In 2011 my eldest son was suddenly diagnosed with cancer and had a calendar of only 4 months to live. After each day attending to him I'd head home, pull out a canvas and paint. I didn't know what I was painting, I just painted.
It helped me to deal with the pain. When finished I'd toss the canvas under my bed or in the closet.
On his last day, I approached his bed and lifted his head. He opened his beautiful hazel eyes, gently closed them and without even a breath he was gone. His name was Alan. He died in my arms on Mothers' Day at the age of 57.
A month or two after his passing my youngest son encouraged me to pull out the paintings. The brilliant colors express what those evil cancer cells may look like. Poisonous things like jellyfish, frogs, mushrooms, etc. are so attractive yet can kill a person. Bacteria in our bodies fight for us as well as kill us.
These paintings represent the strange cancers and processes that destroyed every part of my son's body and so I labeled this series: “The Beauty of Poison.”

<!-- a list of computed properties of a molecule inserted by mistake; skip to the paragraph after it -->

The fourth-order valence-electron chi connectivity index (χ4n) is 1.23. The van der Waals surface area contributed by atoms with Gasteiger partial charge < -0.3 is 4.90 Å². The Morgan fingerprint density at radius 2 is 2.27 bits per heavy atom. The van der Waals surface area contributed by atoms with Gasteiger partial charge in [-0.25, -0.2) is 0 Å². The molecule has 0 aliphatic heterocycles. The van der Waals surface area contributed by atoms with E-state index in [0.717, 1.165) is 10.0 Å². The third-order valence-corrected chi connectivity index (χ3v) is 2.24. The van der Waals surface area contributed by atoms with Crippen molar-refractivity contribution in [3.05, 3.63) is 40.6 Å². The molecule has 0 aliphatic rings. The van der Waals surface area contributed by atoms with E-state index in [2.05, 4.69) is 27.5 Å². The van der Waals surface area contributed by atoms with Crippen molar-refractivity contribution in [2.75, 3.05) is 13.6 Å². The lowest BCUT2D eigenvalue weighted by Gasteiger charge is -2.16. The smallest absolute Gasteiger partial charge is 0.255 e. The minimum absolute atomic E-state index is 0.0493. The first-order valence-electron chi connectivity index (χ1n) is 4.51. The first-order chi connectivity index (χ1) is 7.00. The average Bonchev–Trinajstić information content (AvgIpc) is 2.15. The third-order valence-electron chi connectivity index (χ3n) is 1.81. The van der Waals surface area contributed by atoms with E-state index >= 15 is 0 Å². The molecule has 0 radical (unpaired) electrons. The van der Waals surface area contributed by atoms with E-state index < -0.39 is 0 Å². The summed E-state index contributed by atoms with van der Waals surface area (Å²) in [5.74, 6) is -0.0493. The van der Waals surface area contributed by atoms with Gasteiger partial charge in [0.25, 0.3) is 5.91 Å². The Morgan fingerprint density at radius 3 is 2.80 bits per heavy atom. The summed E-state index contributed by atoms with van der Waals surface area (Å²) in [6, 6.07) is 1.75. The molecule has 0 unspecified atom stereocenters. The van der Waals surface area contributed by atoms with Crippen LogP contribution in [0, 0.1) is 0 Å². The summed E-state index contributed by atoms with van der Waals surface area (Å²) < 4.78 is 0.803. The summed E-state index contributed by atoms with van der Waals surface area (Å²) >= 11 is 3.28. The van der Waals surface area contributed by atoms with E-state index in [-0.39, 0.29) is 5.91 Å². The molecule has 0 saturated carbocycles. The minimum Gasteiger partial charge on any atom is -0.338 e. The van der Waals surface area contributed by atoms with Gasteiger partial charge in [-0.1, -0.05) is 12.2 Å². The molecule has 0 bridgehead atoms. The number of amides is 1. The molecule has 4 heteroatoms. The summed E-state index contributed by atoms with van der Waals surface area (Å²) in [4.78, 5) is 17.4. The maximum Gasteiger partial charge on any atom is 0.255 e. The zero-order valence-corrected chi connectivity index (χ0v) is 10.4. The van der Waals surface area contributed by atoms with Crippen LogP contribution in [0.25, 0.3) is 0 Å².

This series is a portrayal of the grace of the human hand. How hard they work making all of the movements we need to dress, live, work, love, and express ourselves, yet are mostly taken for granted. Hands are such wonderful objects of shape and form, and yet flawlessly perform their duties with skill and strength each day.
Women of War
Each of these is oil or acrylic on canvas, with images of the burdens, challenges, and the daunting tasks accepted by our mothers. Raising children in the shadows of war, taking on the maternal roles of love and protection, these are the strong and devoted figures that create and shape our families throughout history. The raw emotions draw upon all of human life and express our gratitude for their sacrifice.